By Jennifer Martin, PsyD, Columnist
Have you ever felt like the people in your life have no idea what you are going through? Like they just don’t get it?
Your friends keep asking you to go out with them for a late night, even after you have told them a thousand times you can’t do things like that anymore.
Your husband doesn’t understand why some nights you just don’t want to be touched.
Your parents don’t get why you can’t do 10 things per day like you used to.
The truth is, unless it happens to them, your loved ones will never fully understand what you are going through. And you can’t expect them to. There are some things you can do however to try and ease some of your frustrations. In my opinion, communication is key. And if you are thinking right now, “All I do is communicate and they still don’t get it,” then maybe it is time to try a new tactic.
It is essential to find a way to communicate with your loved ones about your wants and needs. This is so essential because everyone’s wants and needs are different and we as humans are not mind readers.
Your loved one may think he is helping you when he does the laundry so you don’t have to, but for you that may not be something you want help with. It may be the one activity you can do without pain and it may help with your sense of purpose.
Or you may want your very active family to slow down a little because you can’t keep up anymore without pain and exhaustion. But you haven’t told them yet because you don’t want to change their way of life on account of you.
How are the people in your life supposed to know these things unless you tell them?
Or maybe you have tried to communicate these things and they just don’t get it. What do you do then?
The first step is to find the right time to communicate. Over drinks in a loud bar or right before bed when everyone is tired may not be the best time. Find a time to have a sit-down conversation in a quiet room with your loved ones, whether it is one person at a time or all together. Think about what you want to say beforehand and write down some notes, so you make sure to talk about everything you want to.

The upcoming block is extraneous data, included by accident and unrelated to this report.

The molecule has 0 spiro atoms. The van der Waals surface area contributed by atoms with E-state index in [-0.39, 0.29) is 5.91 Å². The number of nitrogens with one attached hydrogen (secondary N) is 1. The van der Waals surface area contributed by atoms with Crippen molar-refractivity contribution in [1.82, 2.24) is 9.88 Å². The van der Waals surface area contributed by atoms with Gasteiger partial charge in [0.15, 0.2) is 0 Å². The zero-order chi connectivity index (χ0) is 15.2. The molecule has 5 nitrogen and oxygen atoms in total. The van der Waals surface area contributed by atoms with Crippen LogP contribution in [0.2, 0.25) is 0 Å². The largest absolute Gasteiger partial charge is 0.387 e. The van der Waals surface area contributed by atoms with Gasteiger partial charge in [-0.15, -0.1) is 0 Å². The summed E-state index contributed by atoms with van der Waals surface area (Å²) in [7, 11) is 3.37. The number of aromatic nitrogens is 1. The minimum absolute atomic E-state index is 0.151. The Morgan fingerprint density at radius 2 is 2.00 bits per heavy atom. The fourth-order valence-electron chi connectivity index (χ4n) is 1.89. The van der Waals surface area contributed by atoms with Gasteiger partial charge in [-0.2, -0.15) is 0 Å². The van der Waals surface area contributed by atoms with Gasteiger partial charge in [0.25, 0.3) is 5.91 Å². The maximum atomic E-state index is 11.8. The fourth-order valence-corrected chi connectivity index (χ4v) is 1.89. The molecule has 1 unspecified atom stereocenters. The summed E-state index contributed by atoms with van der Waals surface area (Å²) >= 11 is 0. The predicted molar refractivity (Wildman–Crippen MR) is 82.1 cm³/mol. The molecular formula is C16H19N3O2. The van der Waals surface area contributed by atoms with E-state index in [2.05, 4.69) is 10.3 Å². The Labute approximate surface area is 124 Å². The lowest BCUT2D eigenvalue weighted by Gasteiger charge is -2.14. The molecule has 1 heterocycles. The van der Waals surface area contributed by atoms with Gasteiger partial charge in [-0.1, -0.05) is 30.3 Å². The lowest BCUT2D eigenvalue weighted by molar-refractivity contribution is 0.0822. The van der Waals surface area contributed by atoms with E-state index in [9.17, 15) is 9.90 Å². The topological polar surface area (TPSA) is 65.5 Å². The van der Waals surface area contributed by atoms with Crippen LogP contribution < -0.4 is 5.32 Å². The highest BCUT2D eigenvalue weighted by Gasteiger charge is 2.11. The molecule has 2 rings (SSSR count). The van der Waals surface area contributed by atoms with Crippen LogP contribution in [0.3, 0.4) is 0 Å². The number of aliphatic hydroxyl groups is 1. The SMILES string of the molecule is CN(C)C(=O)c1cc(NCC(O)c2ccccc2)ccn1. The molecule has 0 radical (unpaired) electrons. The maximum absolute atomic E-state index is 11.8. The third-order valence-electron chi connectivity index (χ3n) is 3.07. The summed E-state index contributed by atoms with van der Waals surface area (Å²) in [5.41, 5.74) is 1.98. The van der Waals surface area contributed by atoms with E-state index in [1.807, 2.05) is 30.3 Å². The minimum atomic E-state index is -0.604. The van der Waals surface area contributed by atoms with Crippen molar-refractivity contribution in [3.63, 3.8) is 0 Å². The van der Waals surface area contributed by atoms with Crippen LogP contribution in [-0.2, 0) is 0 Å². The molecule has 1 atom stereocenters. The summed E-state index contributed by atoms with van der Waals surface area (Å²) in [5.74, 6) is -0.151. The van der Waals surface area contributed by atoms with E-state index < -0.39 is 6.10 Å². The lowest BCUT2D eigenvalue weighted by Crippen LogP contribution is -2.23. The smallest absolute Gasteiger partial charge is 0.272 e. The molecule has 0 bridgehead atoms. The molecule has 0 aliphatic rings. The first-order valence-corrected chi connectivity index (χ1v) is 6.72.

Next, if needed, educate them a little on your condition and how it affects you. You may be surprised by how little people know about chronic illnesses, even those closest to you. They may understand the basics about your condition, but not enough to help you in the way you need them to. They may not understand how dramatically life has changed for you or how much you struggle.
Finally, talk to them about how they can support you. Tell them what you want from them and what you need from them. Mention some of the things they are doing that are very helpful and that you would like them to continue and then help them understand what you need them to do differently.
For example: “It is really nice of you to help me with the laundry but that is something I would like to do on my own. It gives me a sense of purpose and makes me feel like I am accomplishing something. Instead, I would really like for you to help more with the dishes. That is more difficult for me to do and it really hurts.”
It may take more than one conversation for your friends and loved ones to really begin making the changes you would like. But if you keep gently reminding them what you want and need, it is likely that you will see some changes.
Jennifer Martin, PsyD, is a licensed psychologist in Newport Beach, California who suffers from rheumatoid arthritis and ulcerative colitis. In her blog “Your Color Looks Good” Jennifer writes about the psychological aspects of dealing with chronic pain and illness.
Jennifer is a professional member of the Crohn’s and Colitis Foundation of America and has a Facebook page dedicated to providing support and information to people with Crohn’s, Colitis and Digestive Diseases, as well as other types of chronic pain.
The information in this column should not be considered as professional medical advice, diagnosis or treatment. It is for informational purposes only and represents the author’s opinions alone. It does not inherently express or reflect the views, opinions and/or positions of Pain News Network.